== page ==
U.S. Monetary Policy: Too Much of the Bad

Ben Bernanke’s policies don’t help the American economy as much as they do global investment markets.

The Fed just won’t give up. It continues to pump more money into the banking and financial systems in an attempt to get the U.S. economy up and running again. $600 billion more will now be invested in U.S. government bonds — money that comes out of nowhere.

But this $600 billion (about €422 billion) won’t fire up the economic engine either because the U.S. economy doesn’t suffer from excessive interest rates, it suffers from excessive debt. Central bankers won’t be able to create a recovery with cheaper consumer credit.

On the contrary: Fed chief Bernanke isn’t helping the U.S. economy as much as he’s helping global securities markets. Low U.S. interest rates are causing an outflow of money into funds that invest in emerging economies or in high-yield bonds. The flow of money to Asia is already higher than it was prior to the crisis. Cheap money provided by the Fed is streaming to those places offering significantly higher interest rates.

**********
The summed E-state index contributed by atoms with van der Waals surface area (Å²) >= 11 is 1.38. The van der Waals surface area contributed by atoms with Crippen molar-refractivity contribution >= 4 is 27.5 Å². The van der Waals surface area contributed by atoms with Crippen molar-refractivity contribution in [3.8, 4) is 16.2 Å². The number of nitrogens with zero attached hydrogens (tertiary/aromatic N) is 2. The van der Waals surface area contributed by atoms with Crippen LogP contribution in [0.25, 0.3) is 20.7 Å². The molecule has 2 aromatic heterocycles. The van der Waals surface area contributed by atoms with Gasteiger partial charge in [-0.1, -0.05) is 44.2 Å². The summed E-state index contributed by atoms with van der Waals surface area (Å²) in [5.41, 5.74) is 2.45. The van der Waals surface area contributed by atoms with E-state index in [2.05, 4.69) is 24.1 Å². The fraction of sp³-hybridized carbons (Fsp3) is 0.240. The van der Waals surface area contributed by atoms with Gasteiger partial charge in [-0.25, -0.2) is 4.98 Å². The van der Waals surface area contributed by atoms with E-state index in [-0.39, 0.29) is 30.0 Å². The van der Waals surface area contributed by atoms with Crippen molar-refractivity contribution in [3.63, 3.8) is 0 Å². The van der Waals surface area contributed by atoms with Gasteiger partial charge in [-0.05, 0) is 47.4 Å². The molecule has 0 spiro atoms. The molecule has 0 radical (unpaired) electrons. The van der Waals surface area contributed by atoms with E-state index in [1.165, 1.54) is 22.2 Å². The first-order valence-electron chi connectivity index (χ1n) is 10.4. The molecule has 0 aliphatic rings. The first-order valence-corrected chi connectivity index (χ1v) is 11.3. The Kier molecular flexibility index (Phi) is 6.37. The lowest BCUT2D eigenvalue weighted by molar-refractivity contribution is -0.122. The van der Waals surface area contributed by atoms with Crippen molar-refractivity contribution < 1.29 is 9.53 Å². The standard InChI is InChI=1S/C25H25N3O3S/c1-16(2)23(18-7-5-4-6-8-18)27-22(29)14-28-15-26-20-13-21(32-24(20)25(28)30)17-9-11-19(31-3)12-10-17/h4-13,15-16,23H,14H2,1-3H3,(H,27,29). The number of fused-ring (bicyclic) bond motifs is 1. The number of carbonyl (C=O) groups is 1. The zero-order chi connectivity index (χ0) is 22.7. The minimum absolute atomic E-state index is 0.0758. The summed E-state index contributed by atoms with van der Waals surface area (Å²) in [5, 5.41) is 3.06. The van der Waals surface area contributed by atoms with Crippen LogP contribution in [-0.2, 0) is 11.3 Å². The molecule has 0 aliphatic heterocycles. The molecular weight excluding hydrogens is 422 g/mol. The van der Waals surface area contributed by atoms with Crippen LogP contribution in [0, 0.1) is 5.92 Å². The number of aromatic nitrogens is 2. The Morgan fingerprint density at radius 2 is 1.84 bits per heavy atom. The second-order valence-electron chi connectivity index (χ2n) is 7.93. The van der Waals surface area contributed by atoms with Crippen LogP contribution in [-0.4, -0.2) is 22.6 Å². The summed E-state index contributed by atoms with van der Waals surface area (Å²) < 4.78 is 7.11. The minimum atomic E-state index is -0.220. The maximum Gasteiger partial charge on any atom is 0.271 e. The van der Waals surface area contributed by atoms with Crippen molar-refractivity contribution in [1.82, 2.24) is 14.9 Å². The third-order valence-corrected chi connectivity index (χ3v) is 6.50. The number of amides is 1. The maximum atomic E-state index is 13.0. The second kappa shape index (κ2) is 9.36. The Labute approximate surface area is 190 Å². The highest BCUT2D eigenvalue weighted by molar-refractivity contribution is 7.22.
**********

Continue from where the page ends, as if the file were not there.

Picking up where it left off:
The result: countries like Australia and Brazil are being showered with investor cash and commodities markets are at new record highs. That includes the all-important markets trading in foodstuffs. In a globalized world, a central bank can’t lift its own economy from the ashes, but it certainly can inundate other countries with cheap money.

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